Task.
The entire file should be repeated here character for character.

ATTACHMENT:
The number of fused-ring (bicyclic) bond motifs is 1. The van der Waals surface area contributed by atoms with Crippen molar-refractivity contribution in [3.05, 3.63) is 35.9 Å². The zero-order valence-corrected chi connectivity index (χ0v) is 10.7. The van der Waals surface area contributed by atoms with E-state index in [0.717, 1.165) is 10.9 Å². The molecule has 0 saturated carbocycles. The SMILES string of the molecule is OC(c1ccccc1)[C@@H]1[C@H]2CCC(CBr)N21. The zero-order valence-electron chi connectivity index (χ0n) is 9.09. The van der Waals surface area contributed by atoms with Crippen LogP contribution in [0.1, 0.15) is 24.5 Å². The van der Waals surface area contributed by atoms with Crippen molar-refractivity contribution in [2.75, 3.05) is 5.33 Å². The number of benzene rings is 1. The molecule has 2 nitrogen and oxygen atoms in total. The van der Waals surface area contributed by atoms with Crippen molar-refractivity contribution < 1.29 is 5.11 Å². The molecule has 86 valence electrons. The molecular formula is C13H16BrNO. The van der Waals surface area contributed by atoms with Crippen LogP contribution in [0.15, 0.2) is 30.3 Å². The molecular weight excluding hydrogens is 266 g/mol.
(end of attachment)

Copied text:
The number of fused-ring (bicyclic) bond motifs is 1. The van der Waals surface area contributed by atoms with Crippen molar-refractivity contribution in [3.05, 3.63) is 35.9 Å². The zero-order valence-corrected chi connectivity index (χ0v) is 10.7. The van der Waals surface area contributed by atoms with E-state index in [0.717, 1.165) is 10.9 Å². The molecule has 0 saturated carbocycles. The SMILES string of the molecule is OC(c1ccccc1)[C@@H]1[C@H]2CCC(CBr)N21. The zero-order valence-electron chi connectivity index (χ0n) is 9.09. The van der Waals surface area contributed by atoms with Crippen LogP contribution in [0.1, 0.15) is 24.5 Å². The van der Waals surface area contributed by atoms with Crippen molar-refractivity contribution in [2.75, 3.05) is 5.33 Å². The number of benzene rings is 1. The molecule has 2 nitrogen and oxygen atoms in total. The van der Waals surface area contributed by atoms with Crippen molar-refractivity contribution < 1.29 is 5.11 Å². The molecule has 86 valence electrons. The molecular formula is C13H16BrNO. The van der Waals surface area contributed by atoms with Crippen LogP contribution in [0.15, 0.2) is 30.3 Å². The molecular weight excluding hydrogens is 266 g/mol.